This first appeared in The Huffington Post. The original article can be found here.

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Refitted Chinese carrier sends shot across the bows

China has begun sea trials of its latest piece of military hardware, a refitted Soviet aircraft carrier that has the potential to drastically alter the dynamics of power in the region.

The move, part of a huge naval modernisation programme undertaken by Beijing, which already includes submarines, destroyers and an anti-ship missile system, could lead to increased tension in a locality already taut from territorial disputes.

Named by the Chinese as the Shi Lang, the ship, originally called The Varyag, was built by the Soviet Navy in the late Eighties. After the fall of the Soviet Union, China purchased the vessel for $20 million from Ukraine under the pretence of turning it into a floating theme park. Having been towed through the Bosphorus, the ship finally reaching port in Dalian where the People’s Liberation Army Navy discreetly began a refit.

Nearly a decade later and the Shi Lang has put to sea, a move signalling a dramatic expansion of China’s military projection with implications for the region that could prove as sizable as the ship’s gargantuan hull.

For Eric Grove, Professor of Naval History at the University of Salford, the deployment of the Shi Lang reinforces the belief that the seas around China represent one of the globe’s major potential flashpoints, suggesting that the carrier could well push the new superpower closer to a direct confrontation with the other navies in the region, namely Japan, India and South Korea.

There is also the potential for a fracas with the biggest naval player in Asia, the US Navy, which keeps a constant regional presence thanks to its nuclear powered super carrier, the USS George Washington, based in Japan.

Speaking to The Huffington Post, he said: “There’s an interesting multi-polar balance emerging, with China, Japan, South Korea and India all trying to exert influence in the region. India in particular is going to be looking very closely at this development as India has a carrier programme of its own.”

“This could be the beginning of a naval race between China and India as both have ambitions and both have perceived interest which overlap in the Indian Ocean, especially given China’s interest in exploiting the economic resources of Africa.”

The South Korean Navy is also currently talking about a carrier programme, while the Japanese are building huge destroyers with the potential to land fixed wing aircraft. However it is Taiwan that perhaps has most to fear, the tiny island’s sovereignty disputed by the People’s Republic, who see it as part of the mainland.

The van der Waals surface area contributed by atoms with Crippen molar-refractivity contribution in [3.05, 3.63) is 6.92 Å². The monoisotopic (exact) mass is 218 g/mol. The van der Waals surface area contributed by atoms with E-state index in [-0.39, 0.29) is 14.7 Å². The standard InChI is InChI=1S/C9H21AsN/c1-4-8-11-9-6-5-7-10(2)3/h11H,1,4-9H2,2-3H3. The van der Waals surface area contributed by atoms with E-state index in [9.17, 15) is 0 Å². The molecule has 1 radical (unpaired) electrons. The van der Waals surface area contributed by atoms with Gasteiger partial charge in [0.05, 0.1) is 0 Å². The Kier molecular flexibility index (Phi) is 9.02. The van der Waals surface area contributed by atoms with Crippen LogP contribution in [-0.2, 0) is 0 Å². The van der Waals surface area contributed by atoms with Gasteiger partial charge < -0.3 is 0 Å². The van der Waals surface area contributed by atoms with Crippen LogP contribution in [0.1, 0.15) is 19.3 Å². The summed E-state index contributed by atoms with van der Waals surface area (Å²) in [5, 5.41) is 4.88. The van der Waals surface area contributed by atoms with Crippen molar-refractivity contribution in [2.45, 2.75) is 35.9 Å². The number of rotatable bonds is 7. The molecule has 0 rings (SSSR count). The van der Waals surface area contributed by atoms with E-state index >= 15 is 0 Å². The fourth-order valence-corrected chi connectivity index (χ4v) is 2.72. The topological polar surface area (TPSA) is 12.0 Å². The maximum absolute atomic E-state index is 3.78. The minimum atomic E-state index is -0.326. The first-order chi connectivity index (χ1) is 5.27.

Tellingly, Beijing has named the vessel after a 17th century Chinese admiral most notable for his conquest of Taiwan, while the increasing popularity of the Democratic Progressive Party (DPP) in Taiwan, which favours independence over eventual reunification with China, could provide a potential spark.

“If the DPP are elected, and take Taiwan to independence, it could push China into a major confrontation,” says Grove. “The Chinese would likely blockade Taiwan and then the Americans would come in.”

The launch of the Shi Lang also has more long-term implications with her refit just the first step in a bigger plan.

According to Grove: “They bought the ship off the Russians so they could cut their operational teeth. They are going to use this to learn how to operate carriers. From here, they’ll probably build some new ones. China is going to have a navy with a global reach.”

“They are putting a significant effort into their modernisation programme. They need a big navy to be a major regional actor and to dominate up to what they call the first and second island chains. They also have regional and extra-regional interest in safeguarding shipping moving through the Indian Ocean.”

“Whether it can be called an arms race is debatable, but there’s definitely a move between the countries of the Far East and south East Asia to expand their naval forces by moving to aircraft carrier ships. It is happening and it will happen more in the future.”

“The launch of the Shi Lang could well bring about an immediate shift in the region, while long-term it looks likely to be the beginning of a trend that could lead to a very different international balance in the region by 2030.”

This first appeared in The Huffington Post. The original article can be found here.